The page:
Sapphire: the first attempt was EMF-based.
JAXenter speaks with Konstantin Komissarchik, initial committer of the proposed Eclipse Sappphire UI project.
Sapphire is a newly-proposed Eclipse project that aims to ease
UI development. JAXenter caught up with initial committer
Konstantin Komissarchik to find out how Sapphire fits in with e4,
EMF, and why Oracle is helping to develop Sapphire as an Eclipse
JAXenter: In your opinion, what are the current
pitfalls of writing Java desktop UI?
Konstantin Komissarchik: Regardless of which widget toolkit you
use, the API that the developers are working with are designed to
optimize flexibility and to make as few assumptions as possible.
This is great if you are developing something truly unique, but
much of the UI that is written on the daily basis doesn’t benefit
from this flexibility. In fact, it is hurt by it. Not only does it
take a lot of work to implement simple screens, but consistency is
very difficult to achieve. Developers implement different UI
patterns for solving similar problems. An incredible amount of time
is spent achieving consistency on such mundane items as layout,
button widths and margins.
It’s amazing how much UI code must be written just to present a
text field with a browse button, make sure that data binding
happens and validation problems are surfaced. That code becomes a
product’s maintenance liability. Even the best developers fall into
traps of having UI components talk directly to other UI components.
The resulting web of event handlers will be next to impossible to
maintain and evolve in the future.
On top of that, the code that is written is tied to a particular
widget toolkit. If you want to migrate your app from Swing to
Eclipse RCP, you have to re-write all of the UI from scratch. If
you have a desktop app that you are happy with, but you want to add
a browser-based client you again have to start from scratch.
JAXenter: What are the benefits of replacing a
widget with a property editor in UI, as Sapphire does?
Konstantin Komissarchik: The benefit of
Sapphire‘s approach is that the developer tells
the system what he wants to accomplish rather than how to do it.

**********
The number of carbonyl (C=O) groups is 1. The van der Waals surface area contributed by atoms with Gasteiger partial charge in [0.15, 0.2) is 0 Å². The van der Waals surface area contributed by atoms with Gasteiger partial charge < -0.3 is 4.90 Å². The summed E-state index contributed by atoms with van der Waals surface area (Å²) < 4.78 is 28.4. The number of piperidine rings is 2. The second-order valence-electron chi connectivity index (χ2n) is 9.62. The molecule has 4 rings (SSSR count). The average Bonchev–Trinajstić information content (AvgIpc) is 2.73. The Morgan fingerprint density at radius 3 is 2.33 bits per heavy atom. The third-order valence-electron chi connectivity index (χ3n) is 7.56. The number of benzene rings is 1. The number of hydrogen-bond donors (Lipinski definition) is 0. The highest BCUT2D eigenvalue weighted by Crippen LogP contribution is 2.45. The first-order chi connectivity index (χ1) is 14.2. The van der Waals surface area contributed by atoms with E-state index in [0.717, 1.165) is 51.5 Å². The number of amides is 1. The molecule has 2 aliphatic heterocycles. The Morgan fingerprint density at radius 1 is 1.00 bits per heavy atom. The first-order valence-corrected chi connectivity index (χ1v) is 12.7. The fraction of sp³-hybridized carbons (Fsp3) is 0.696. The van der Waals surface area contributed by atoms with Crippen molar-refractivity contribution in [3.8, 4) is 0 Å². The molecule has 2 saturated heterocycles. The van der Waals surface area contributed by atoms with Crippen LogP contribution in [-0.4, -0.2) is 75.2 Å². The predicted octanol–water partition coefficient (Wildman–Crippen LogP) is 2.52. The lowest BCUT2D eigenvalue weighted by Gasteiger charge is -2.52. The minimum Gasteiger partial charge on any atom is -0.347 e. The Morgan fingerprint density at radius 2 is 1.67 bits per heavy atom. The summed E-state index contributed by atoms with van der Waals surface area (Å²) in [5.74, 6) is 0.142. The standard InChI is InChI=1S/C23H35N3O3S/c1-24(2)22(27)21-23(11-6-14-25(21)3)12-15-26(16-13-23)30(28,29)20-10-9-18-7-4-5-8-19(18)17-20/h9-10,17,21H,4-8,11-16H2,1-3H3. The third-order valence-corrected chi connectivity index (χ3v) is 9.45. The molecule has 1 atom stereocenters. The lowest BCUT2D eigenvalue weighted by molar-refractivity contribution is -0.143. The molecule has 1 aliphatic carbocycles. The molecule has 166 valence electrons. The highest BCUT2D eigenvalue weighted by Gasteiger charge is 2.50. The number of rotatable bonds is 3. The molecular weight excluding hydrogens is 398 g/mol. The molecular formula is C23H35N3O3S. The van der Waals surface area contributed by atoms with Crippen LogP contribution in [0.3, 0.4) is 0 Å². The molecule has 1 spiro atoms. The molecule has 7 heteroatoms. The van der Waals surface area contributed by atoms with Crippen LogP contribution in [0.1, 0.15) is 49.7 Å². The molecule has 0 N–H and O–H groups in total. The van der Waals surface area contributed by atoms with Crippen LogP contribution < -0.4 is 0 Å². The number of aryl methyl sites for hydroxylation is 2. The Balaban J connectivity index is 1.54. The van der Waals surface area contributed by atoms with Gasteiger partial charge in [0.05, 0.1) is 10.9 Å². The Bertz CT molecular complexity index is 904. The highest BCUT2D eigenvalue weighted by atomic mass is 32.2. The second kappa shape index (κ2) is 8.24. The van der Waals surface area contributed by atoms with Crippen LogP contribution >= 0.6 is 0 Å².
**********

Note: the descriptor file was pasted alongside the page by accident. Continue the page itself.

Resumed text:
Using Sapphire, the developer says “I want to edit LastName
property of the person object.” Using widget toolkit like SWT, the
developer says “create label, create text box, lay them out like
so, configure their settings, setup data binding and so on.”
With Sapphire, similar data patterns will get surfaced in the UI
in a similar manner. Not only that, but the UI definition is
inherently more portable. Since Sapphire doesn’t prescribe the
exact manner in which a given property is to be edited, the
implementer of a renderer can choose an approach that makes the
most sense for the platform they are targeting. The same UI
definition can produce an SWT application for rich desktop
experience and a Web application designed to work in an old browser
under bad network conditions.
JAXenter: How do Sapphire and e4’s declarative
approaches to UI specification, differ?
Konstantin Komissarchik: An e4 UI definition
composes UI out of individual widgets, while a Sapphire UI
definition composes UI out of property editors. Both have their
place. The e4 project will produce the next generation of Eclipse
RCP, with ability to handle arbitrarily-complex UI requirements.
Sapphire will sit on top of that and will provide a higher-level
language appropriate for the majority of situations where
requirements are more mundane.
JAXenter: For Sapphire, why did you opt out of
using EMF as a modeling framework?
Konstantin Komissarchik: We spent a lot of time
debating this internally. In fact, the first attempt was EMF-based.
Ultimately, it came down to ease of use and having a shallow
learning curve. Our goal with Sapphire is to improve how developers
write UI. While our approach centers around a model for the data,
we are fundamentally not in this to promote modeling. It comes down
to doing the best to leverage the knowledge that a typical Java
developer would already poses. We do not want to have learning a
complicated modeling framework to become a barrier to adoption. For
instance, Sapphire’s modeling framework uses Java annotations and
will appear familiar to anyone who has done JAXB or JPA
At the same time, we do not want to exclude developers who are
already invested in EMF from getting the benefits of Sapphire. We
are interested in exploring ways in which Sapphire can leverage
existing EMF models.
JAXenter: The initial code contribution for
Sapphire comes from Oracle’s Enterprise Pack for Eclipse. What is
the motivation for Oracle developing Sapphire as an Eclipse
Konstantin Komissarchik: Multiple motivations
have led to this move. For one, OEPE leverages tooling that comes
from Eclipse projects to create a complete solution for Oracle
customers. If Sapphire is available to these projects, then we
could see even better tooling for standard technologies as projects
become able to produce quality UI quicker. This, of course,
directly benefits Oracle.
We also realize that we cannot by ourselves take Sapphire to its
full potential. For instance, we currently only have a renderer for
SWT. We’d love to work with other members of the Eclipse community
to build a library of quality renderers as that will increase the
value of Sapphire for everyone.